Deed of Separation or Judicial Separation?


A deed of separation is a legally binding contract setting out the terms on which a married couple or civil partners agree that they will live separately. The deed usually contains an express agreement to live apart and deals with other issues such as agreed arrangements on custody and access to children, occupation and ownership of the family home or other property, maintenance and any lump sum payments, succession rights and other financial matters. The essence of a deed of separation is that it is an agreement. Both parties must agree to all the terms. Usually, this agreement is reached either through mediation or negotiation through solicitors. Both parties should ensure that they have independent legal advice before they agree on any terms so that they know their rights and can make decisions. Once a deed of separation has been signed it is binding on both parties and they are precluded from bringing judicial separation proceedings. The deed of separation can be made a rule of court by application to the court.

Where a couple cannot agree the terms by which they will live separately, an application for a decree of judicial separation can be made by either party to the courts. A decree of judicial separation confirms that the couple no longer have an obligation to live together.


While a deed of separation can be signed on agreement for any reason, an application for a judicial separation must be based on one of six grounds. These grounds are:

  • Adultery
  • Behaviour by one party which makes it unreasonable to expect the other spouse to continue living with them
  • Desertion by one party for a continuous period of at least one year
  • Couple have lived apart for a continuous period of at least one year and both parties agree to the decree being granted
  • Couple have lived apart for at least three years at the time of the application, whether or not both parties agree to the decree being granted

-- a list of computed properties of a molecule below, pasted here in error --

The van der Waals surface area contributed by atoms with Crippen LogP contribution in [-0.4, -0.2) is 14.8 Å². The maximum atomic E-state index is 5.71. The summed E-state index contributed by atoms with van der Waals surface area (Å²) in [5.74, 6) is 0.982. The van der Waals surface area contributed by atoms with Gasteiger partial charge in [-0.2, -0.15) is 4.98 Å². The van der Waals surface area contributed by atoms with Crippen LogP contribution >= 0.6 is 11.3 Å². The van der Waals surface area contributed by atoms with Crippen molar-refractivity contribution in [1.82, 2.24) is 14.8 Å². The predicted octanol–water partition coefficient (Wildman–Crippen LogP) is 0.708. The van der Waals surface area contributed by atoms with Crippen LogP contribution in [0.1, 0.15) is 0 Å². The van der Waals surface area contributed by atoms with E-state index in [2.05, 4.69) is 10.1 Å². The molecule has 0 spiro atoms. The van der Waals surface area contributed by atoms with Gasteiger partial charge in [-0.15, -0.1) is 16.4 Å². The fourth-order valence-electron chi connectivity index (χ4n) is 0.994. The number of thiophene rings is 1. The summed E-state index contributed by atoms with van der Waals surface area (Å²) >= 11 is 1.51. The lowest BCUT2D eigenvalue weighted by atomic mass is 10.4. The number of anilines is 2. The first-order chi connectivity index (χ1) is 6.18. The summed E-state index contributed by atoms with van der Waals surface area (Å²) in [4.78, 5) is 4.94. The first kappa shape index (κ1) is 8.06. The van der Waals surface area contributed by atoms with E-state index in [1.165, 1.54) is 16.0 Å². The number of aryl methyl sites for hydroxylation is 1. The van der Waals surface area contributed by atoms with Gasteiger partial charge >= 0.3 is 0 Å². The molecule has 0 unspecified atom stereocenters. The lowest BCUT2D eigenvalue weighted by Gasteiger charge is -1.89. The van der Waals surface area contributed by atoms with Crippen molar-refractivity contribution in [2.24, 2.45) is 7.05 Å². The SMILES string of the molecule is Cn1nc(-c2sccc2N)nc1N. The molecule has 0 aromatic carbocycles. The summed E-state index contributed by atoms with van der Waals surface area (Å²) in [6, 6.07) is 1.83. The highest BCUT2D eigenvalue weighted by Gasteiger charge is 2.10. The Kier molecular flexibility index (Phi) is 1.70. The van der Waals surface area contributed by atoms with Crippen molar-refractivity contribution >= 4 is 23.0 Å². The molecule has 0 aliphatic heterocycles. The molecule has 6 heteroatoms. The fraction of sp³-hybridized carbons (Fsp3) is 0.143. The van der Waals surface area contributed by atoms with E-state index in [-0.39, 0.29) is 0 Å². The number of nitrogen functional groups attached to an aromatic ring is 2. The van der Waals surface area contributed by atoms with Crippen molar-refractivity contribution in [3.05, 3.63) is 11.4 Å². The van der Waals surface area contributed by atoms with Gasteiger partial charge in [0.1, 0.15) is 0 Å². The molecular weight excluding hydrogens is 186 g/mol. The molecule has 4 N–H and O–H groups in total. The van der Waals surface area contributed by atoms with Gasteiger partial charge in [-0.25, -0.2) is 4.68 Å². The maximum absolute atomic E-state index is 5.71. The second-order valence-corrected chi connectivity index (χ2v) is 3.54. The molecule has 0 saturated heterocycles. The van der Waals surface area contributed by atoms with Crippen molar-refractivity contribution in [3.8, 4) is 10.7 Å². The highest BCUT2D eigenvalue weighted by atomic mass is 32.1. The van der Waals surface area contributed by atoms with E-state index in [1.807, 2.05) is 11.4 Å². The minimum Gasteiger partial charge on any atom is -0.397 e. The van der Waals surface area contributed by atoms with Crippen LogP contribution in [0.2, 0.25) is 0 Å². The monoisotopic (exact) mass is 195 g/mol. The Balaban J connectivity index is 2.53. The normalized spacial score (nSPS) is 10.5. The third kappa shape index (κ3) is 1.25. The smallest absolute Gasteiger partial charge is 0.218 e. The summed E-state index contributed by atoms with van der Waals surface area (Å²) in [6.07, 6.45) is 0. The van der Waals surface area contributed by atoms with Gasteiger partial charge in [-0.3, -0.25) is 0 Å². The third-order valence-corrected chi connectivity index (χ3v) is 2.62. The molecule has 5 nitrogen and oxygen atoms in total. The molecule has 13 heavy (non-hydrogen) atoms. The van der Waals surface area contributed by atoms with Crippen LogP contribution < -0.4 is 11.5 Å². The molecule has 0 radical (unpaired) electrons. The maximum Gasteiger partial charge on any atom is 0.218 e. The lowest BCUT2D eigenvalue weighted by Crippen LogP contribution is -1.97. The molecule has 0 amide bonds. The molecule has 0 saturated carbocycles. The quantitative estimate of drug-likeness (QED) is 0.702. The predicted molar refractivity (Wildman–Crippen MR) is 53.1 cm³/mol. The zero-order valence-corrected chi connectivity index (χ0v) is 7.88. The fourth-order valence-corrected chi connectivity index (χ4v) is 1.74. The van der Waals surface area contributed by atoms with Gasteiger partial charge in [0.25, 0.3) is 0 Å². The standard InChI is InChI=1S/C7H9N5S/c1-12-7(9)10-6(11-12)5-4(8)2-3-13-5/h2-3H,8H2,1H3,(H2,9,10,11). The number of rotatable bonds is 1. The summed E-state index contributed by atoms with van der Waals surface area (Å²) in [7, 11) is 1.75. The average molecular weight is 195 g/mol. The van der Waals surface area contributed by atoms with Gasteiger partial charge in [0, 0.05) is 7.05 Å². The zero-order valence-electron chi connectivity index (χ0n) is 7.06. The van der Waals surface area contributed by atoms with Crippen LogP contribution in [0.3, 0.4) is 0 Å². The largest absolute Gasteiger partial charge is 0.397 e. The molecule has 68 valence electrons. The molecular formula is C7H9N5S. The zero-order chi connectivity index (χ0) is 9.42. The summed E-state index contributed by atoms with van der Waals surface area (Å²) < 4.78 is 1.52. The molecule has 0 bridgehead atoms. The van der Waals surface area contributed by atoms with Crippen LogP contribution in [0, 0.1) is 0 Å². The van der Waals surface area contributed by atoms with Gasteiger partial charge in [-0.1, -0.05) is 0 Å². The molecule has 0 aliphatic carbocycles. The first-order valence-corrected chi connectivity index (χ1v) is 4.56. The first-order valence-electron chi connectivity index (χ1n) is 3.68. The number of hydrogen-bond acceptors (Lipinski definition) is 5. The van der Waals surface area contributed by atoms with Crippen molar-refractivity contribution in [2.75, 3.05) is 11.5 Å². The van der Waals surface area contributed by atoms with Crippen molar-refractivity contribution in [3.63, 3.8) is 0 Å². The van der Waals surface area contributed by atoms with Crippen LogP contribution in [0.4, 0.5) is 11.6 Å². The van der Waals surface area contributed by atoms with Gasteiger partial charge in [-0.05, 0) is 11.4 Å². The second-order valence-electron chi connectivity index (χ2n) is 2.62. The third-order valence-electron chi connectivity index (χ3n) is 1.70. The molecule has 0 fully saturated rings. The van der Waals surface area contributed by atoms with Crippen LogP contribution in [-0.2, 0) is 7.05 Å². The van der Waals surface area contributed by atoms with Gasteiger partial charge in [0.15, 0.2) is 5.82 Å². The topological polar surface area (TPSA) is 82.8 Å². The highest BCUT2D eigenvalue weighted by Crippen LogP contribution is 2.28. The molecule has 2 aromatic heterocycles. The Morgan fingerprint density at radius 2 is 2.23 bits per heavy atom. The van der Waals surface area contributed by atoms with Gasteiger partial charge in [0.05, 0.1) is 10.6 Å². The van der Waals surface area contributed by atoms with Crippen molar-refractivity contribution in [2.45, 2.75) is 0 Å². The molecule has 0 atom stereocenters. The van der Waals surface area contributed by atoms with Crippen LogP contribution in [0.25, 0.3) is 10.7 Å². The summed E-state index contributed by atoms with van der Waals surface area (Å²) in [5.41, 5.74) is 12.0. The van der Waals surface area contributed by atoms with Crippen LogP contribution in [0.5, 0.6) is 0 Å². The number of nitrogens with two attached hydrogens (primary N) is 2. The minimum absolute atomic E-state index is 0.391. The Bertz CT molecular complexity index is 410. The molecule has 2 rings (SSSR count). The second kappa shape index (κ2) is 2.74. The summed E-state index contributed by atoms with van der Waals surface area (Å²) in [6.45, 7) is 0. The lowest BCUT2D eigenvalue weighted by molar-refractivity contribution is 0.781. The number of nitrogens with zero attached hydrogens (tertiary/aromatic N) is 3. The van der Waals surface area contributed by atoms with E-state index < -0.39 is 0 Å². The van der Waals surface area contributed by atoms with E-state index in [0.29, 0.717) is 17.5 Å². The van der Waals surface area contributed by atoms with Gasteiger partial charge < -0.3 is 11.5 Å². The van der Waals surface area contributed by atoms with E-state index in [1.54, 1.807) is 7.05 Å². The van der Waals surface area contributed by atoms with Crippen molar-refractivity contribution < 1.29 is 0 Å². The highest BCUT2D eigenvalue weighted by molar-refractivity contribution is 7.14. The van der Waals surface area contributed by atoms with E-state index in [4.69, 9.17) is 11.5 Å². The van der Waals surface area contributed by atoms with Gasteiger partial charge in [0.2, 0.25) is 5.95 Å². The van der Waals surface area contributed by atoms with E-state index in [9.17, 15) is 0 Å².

• The court considers that a normal marital relationship has not existed between the spouses for at least one year before the date of the application for the decree (this is the most common ground as neither party need to be shown to be at fault).


The court will only grant a decree of judicial separation where it is satisfied that the grounds for the application exist and have been proved by the applicant that the couple has been advised about counselling and mediation and that proper provision (financial or otherwise) is made for the welfare of any dependants. When granting a judicial separation, the court must make proper provision for both spouses and any dependant children. The court may also make ancillary orders in relation to custody and access to children, maintenance and lump sums, the transfer of property, extinguishment of succession rights, etc. Depending on the financial circumstances of the parties, the application can be made either in the Circuit Court or the High Court and cases will always be heard in private.

It is important to note that a Deed of Separation is a bar to Judicial Separation but not a bar to an application for a Divorce. It is also important to note that a Deed of Separation cannot change a spouses pension entitlements, even if both parties agree.

For further information or clarification in relation to the above, please feel free to email me at laura[at] or call (01) 6797930.

Laura Gillen

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